The future will be on investors’ minds this week as the 2016 election campaign, the ability of companies to weather the troubles in China and emerging markets, and the performance of the US economy during the recent market correction all come into view.
By Vikram Rangala
Monday, February 1, 2016
On Monday evening the 2016 election process officially begins with the byzantine process that is the Iowa caucuses. Final polls from the Des Moines Register show Donald Trump leading Ted Cruz on the Republican side and Hillary Clinton holding a slim lead over Bernie Sanders on the Democratic side. While all four candidates have ties to Wall Street in one way or another, all have attempted to distance themselves in their speeches. Most analysts agree that voter turnout will be the key factor in determining the outcome.
Besides the start of the election campaign, the week contains a ton of economic reports, any or all of which could be the catalyst for market movement. The main event comes Friday, with the release of the jobs report from the first month of 2016. During the month of January, the S&P 500 fell about 5%, the Dow Jones Industrial Average lost about 5.5%, and the Nasdaq lost nearly 7%. After a record 70 straight months of net job creation during the Obama presidency, if job creation shows signs of weakening, that would be a blow to investors’ hopes that low oil prices will in the end have a net positive effect.
The closeness with which equities and crude oil prices moved with each other last month went from surprising coincidence to a truism some came to rely on. Last week saw some divergence, but stock traders are still watching the oil market for clues.
Although much of the earnings news last week was about the slowdown in sales of Apple’s iPhone. The weakness in Apple’s sales in China and emerging markets seemed to point to larger economic troubles in many countries, a factor Apple CEO Tim Cook pointed to in his call to investors. Apple remains the most valuable company and its stock took only a modest hit, but the other big Apple story was the rise of Google’s holding company, Alphabet, which is just a few share points from surpassing Apple’s market valuation.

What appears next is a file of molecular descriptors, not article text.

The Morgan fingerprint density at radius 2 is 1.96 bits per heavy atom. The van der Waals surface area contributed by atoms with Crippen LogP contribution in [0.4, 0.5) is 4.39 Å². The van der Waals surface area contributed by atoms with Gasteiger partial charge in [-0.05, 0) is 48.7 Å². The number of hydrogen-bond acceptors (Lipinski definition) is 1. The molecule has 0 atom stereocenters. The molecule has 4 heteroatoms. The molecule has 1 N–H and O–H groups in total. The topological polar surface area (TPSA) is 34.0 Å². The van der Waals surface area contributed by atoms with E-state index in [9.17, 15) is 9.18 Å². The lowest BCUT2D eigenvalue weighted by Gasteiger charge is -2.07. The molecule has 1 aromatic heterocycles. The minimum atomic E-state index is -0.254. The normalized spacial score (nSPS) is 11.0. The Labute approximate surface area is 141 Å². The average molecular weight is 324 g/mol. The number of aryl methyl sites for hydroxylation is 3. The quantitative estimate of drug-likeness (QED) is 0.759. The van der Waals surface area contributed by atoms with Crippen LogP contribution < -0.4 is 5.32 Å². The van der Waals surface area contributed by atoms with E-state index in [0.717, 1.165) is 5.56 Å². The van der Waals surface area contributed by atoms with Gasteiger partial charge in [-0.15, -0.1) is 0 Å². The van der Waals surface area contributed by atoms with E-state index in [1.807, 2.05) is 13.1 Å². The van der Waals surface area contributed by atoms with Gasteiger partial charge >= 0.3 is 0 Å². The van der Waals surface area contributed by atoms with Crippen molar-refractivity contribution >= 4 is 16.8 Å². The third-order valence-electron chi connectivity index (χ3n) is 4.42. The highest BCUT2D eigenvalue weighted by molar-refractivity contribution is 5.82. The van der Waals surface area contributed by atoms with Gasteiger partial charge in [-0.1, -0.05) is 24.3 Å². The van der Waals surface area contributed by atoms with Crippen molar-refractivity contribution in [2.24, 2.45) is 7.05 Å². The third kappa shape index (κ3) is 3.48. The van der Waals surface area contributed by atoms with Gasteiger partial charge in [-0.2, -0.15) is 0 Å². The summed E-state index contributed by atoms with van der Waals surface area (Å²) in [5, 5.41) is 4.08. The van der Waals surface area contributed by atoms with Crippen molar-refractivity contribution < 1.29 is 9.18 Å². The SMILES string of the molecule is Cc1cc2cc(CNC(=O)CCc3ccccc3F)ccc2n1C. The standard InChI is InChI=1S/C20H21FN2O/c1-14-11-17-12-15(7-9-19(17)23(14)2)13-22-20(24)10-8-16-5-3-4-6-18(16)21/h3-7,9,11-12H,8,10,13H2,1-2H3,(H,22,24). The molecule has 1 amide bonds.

Another big tech company that took a weird punishment despite strong performance was Amazon, which posted record profits, but whose stock fell simply because they weren’t as big as the record profits expected by analysts. It was the soft bigotry of overblown expectations at work.
Apple’s possible weakness and Amazon’s failure to be record-breaking enough notwithstanding, companies in general beat earnings expectations. FactSet reported that companies reported aggregate earnings 1.7% higher than estimated. That’s below the 5 year average but still positive.
The week ahead will have reports including but not limited to: manufacturing, construction, auto sales, factory orders, consumer credit, and jobless and monthly nonfarm payroll employment. The last set of numbers are of particular interest because job creation remains a condition of Fed monetary policy. The earlier numbers could, taken together, give hints about the direction of prices and inflation.
This week’s data will affect what Fed Chair Janet Yellen tells Congress next week, when she gives testimony February 10-11 on Capitol Hill that is expected to either leave open the possibility of a March rate hike or confirm the consensus that the Fed is in no hurry to rush ahead of the US economy in normalizing monetary policy.
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